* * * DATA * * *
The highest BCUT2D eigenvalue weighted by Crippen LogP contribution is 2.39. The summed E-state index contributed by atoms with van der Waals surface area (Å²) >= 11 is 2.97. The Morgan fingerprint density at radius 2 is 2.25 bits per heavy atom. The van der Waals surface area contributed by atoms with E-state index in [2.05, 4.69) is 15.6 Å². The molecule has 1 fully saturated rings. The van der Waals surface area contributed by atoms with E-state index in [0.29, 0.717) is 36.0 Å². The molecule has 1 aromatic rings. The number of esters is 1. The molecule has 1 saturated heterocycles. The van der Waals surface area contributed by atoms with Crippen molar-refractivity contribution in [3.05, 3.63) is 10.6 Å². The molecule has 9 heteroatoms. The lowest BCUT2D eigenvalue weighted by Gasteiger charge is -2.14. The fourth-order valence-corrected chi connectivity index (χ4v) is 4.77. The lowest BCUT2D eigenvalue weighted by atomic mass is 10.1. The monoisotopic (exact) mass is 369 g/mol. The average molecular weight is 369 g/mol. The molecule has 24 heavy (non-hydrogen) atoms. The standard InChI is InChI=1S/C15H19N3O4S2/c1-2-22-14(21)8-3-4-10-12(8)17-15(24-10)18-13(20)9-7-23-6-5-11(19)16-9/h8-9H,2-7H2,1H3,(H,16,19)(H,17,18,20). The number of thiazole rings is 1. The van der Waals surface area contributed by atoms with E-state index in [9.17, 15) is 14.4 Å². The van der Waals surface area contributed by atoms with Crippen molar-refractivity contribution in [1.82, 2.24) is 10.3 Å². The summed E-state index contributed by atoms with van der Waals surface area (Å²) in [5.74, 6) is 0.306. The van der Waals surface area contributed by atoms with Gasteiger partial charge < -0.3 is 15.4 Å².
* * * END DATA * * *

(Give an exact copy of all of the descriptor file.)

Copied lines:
The highest BCUT2D eigenvalue weighted by Crippen LogP contribution is 2.39. The summed E-state index contributed by atoms with van der Waals surface area (Å²) >= 11 is 2.97. The Morgan fingerprint density at radius 2 is 2.25 bits per heavy atom. The van der Waals surface area contributed by atoms with E-state index in [2.05, 4.69) is 15.6 Å². The molecule has 1 fully saturated rings. The van der Waals surface area contributed by atoms with E-state index in [0.29, 0.717) is 36.0 Å². The molecule has 1 aromatic rings. The number of esters is 1. The molecule has 1 saturated heterocycles. The van der Waals surface area contributed by atoms with Crippen molar-refractivity contribution in [3.05, 3.63) is 10.6 Å². The molecule has 9 heteroatoms. The lowest BCUT2D eigenvalue weighted by Gasteiger charge is -2.14. The fourth-order valence-corrected chi connectivity index (χ4v) is 4.77. The lowest BCUT2D eigenvalue weighted by atomic mass is 10.1. The monoisotopic (exact) mass is 369 g/mol. The average molecular weight is 369 g/mol. The molecule has 24 heavy (non-hydrogen) atoms. The standard InChI is InChI=1S/C15H19N3O4S2/c1-2-22-14(21)8-3-4-10-12(8)17-15(24-10)18-13(20)9-7-23-6-5-11(19)16-9/h8-9H,2-7H2,1H3,(H,16,19)(H,17,18,20). The number of thiazole rings is 1. The van der Waals surface area contributed by atoms with E-state index in [9.17, 15) is 14.4 Å². The van der Waals surface area contributed by atoms with Crippen molar-refractivity contribution in [1.82, 2.24) is 10.3 Å². The summed E-state index contributed by atoms with van der Waals surface area (Å²) in [5.74, 6) is 0.306. The van der Waals surface area contributed by atoms with Gasteiger partial charge < -0.3 is 15.4 Å².